There is an avreich (young man) now living in Jerusalem, who, many years back, attended a very prestigious university in America, and was a most outstanding student in one of its premier academic programs. He recalls how during his daily commute to the university he would carry with him (depending upon the weekly assignment) either Plato, Aeschylus, Shakespeare or Homer. Frequently, he would sit on the train across from a young man (with whom he never actually spoke) carrying a Chumash. As my friend recalls, there was something about the way this young Jew studied his Chumash, that indicated that he viewed it as being more than a book—different from the classics which my friend himself carried. Indeed, carrying the Chumash was, in actuality, a siman—an external manifestation—that the young man was not merely carrying the Torah under his arm, but he was actually attempting to carry it within himself. The message of Chanukah, then, is not only about the difference between Torah and the wisdom of the Greeks, but the difference between thinking like a Greek, and thinking like a Jew. When the scholar studies in the university library, he aspires to inhabit the ostensibly dispassionate realm whereby he can objectively survey the different branches of wisdom. The talmid chacham, however, engages in scholarship as an emesdicke vocation (to coin a term)—that is, as a means of personal transformation. When we show our willingness to be addressed by the Divine, we ourselves, like the young fellow on the train, like the avreich in Jerusalem, and like the oil from the Temple at the time of the Hasmoneans, become potential vessels of kedushah. You can’t do that at Harvard or Yale.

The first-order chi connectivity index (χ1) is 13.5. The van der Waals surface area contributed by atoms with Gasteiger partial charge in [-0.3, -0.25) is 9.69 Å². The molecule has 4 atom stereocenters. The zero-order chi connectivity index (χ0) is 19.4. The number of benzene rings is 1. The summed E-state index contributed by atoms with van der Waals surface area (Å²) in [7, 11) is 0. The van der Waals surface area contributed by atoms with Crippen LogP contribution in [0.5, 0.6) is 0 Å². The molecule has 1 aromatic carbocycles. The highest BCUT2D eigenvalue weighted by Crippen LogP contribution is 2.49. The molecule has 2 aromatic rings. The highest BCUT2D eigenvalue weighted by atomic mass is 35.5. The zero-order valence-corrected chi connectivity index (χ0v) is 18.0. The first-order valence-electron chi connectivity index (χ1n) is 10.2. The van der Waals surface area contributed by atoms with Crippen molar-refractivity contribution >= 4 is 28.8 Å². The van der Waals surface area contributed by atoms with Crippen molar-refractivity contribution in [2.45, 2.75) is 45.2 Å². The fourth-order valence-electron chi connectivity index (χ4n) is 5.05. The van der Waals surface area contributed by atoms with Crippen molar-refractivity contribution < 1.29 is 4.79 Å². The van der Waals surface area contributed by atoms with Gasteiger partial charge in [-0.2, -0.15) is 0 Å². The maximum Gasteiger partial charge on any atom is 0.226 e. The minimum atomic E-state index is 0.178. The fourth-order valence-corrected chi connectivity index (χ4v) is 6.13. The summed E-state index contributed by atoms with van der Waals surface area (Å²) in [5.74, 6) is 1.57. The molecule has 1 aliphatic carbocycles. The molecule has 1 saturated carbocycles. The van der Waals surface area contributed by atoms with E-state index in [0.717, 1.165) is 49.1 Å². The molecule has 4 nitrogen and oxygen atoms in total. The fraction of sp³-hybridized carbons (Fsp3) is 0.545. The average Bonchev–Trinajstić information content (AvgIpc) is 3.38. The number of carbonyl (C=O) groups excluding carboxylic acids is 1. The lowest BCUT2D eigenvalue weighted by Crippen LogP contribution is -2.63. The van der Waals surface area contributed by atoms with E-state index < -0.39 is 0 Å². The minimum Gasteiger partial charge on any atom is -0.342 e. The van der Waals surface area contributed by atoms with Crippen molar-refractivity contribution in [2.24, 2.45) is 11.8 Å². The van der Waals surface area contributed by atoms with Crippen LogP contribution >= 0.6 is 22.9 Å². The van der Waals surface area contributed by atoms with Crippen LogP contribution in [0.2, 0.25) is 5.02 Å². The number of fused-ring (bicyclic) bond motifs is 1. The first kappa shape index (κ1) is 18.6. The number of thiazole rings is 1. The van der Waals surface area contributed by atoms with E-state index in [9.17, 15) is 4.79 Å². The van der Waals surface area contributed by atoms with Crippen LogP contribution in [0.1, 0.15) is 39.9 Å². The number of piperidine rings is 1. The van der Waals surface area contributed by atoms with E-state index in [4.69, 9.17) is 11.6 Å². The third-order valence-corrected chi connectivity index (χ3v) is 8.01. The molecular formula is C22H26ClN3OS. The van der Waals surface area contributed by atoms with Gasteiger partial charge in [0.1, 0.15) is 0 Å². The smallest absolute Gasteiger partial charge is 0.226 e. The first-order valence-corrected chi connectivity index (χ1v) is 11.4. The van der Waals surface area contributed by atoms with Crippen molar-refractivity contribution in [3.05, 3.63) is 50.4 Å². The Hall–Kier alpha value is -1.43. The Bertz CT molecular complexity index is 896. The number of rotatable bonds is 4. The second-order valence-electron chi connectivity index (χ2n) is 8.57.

This article originally appeared in the winter 2002 issue of Jewish Action.


1. I am indebted to Rabbi Chaim Yitzchak Kaplan for my understanding of the ma’amar; however, any failure to adequately represent the intentions of Rav Hutner are mine alone.

Dr. Kolbrener is senior lecturer of English Literature at Bar-Ilan University. He is the author of Milton’s Warring Angels (Cambridge U. Press, 1997). He writes widely on the literature, philosophy and theology of 17th-century England, as well as on the interpretive methodologies of Chazal.